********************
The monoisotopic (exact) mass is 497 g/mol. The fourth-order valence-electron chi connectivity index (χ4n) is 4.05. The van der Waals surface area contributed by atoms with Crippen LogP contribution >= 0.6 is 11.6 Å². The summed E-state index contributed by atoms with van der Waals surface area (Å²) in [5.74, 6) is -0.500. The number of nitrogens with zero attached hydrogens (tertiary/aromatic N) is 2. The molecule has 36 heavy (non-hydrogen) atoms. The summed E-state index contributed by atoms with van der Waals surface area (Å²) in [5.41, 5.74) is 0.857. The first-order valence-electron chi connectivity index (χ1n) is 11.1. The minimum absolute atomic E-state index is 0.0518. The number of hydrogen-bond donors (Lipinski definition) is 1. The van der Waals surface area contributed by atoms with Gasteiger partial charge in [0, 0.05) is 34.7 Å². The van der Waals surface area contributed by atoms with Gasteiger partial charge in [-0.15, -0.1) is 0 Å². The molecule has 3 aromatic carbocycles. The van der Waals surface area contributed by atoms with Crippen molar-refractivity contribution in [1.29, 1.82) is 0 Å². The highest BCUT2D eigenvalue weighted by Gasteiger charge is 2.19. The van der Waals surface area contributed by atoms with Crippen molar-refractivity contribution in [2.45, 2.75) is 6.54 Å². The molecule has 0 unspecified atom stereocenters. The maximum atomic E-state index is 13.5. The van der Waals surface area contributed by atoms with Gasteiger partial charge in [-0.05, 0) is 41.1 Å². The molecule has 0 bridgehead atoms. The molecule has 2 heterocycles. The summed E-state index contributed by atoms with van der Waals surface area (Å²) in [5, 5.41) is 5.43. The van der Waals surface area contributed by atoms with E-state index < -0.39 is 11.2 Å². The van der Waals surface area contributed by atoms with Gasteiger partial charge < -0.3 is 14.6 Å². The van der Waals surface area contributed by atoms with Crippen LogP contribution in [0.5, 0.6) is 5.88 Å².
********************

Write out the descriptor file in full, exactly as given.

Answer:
The monoisotopic (exact) mass is 497 g/mol. The fourth-order valence-electron chi connectivity index (χ4n) is 4.05. The van der Waals surface area contributed by atoms with Crippen LogP contribution >= 0.6 is 11.6 Å². The summed E-state index contributed by atoms with van der Waals surface area (Å²) in [5.74, 6) is -0.500. The number of nitrogens with zero attached hydrogens (tertiary/aromatic N) is 2. The molecule has 36 heavy (non-hydrogen) atoms. The summed E-state index contributed by atoms with van der Waals surface area (Å²) in [5.41, 5.74) is 0.857. The first-order valence-electron chi connectivity index (χ1n) is 11.1. The minimum absolute atomic E-state index is 0.0518. The number of hydrogen-bond donors (Lipinski definition) is 1. The van der Waals surface area contributed by atoms with Gasteiger partial charge in [0, 0.05) is 34.7 Å². The van der Waals surface area contributed by atoms with Gasteiger partial charge in [-0.15, -0.1) is 0 Å². The molecule has 3 aromatic carbocycles. The van der Waals surface area contributed by atoms with Crippen molar-refractivity contribution in [1.29, 1.82) is 0 Å². The highest BCUT2D eigenvalue weighted by Gasteiger charge is 2.19. The van der Waals surface area contributed by atoms with Crippen molar-refractivity contribution in [2.45, 2.75) is 6.54 Å². The molecule has 0 unspecified atom stereocenters. The maximum atomic E-state index is 13.5. The van der Waals surface area contributed by atoms with Gasteiger partial charge in [-0.05, 0) is 41.1 Å². The molecule has 0 bridgehead atoms. The molecule has 2 heterocycles. The summed E-state index contributed by atoms with van der Waals surface area (Å²) in [5, 5.41) is 5.43. The van der Waals surface area contributed by atoms with E-state index < -0.39 is 11.2 Å². The van der Waals surface area contributed by atoms with Gasteiger partial charge < -0.3 is 14.6 Å². The van der Waals surface area contributed by atoms with Crippen LogP contribution in [0.5, 0.6) is 5.88 Å².